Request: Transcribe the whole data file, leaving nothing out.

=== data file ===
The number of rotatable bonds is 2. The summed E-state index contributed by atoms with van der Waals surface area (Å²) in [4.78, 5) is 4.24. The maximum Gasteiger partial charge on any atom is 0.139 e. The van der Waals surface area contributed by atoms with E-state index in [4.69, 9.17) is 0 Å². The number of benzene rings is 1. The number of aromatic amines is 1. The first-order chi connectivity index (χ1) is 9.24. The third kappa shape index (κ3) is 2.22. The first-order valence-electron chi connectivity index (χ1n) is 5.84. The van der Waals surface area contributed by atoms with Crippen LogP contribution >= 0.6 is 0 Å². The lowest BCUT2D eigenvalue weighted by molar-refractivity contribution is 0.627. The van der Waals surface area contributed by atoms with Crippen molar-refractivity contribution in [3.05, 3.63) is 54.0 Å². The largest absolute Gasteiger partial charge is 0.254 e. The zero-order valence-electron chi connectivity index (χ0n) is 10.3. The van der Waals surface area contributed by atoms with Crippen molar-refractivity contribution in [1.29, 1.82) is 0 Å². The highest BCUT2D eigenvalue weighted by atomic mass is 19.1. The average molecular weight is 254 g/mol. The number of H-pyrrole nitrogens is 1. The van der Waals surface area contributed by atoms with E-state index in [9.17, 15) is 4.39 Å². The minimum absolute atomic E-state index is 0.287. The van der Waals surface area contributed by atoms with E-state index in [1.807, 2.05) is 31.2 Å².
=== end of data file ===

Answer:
The number of rotatable bonds is 2. The summed E-state index contributed by atoms with van der Waals surface area (Å²) in [4.78, 5) is 4.24. The maximum Gasteiger partial charge on any atom is 0.139 e. The van der Waals surface area contributed by atoms with E-state index in [4.69, 9.17) is 0 Å². The number of benzene rings is 1. The number of aromatic amines is 1. The first-order chi connectivity index (χ1) is 9.24. The third kappa shape index (κ3) is 2.22. The first-order valence-electron chi connectivity index (χ1n) is 5.84. The van der Waals surface area contributed by atoms with Crippen LogP contribution >= 0.6 is 0 Å². The lowest BCUT2D eigenvalue weighted by molar-refractivity contribution is 0.627. The van der Waals surface area contributed by atoms with Crippen molar-refractivity contribution in [3.05, 3.63) is 54.0 Å². The largest absolute Gasteiger partial charge is 0.254 e. The zero-order valence-electron chi connectivity index (χ0n) is 10.3. The van der Waals surface area contributed by atoms with Crippen molar-refractivity contribution in [1.29, 1.82) is 0 Å². The highest BCUT2D eigenvalue weighted by atomic mass is 19.1. The average molecular weight is 254 g/mol. The number of H-pyrrole nitrogens is 1. The van der Waals surface area contributed by atoms with E-state index in [9.17, 15) is 4.39 Å². The minimum absolute atomic E-state index is 0.287. The van der Waals surface area contributed by atoms with E-state index in [1.807, 2.05) is 31.2 Å².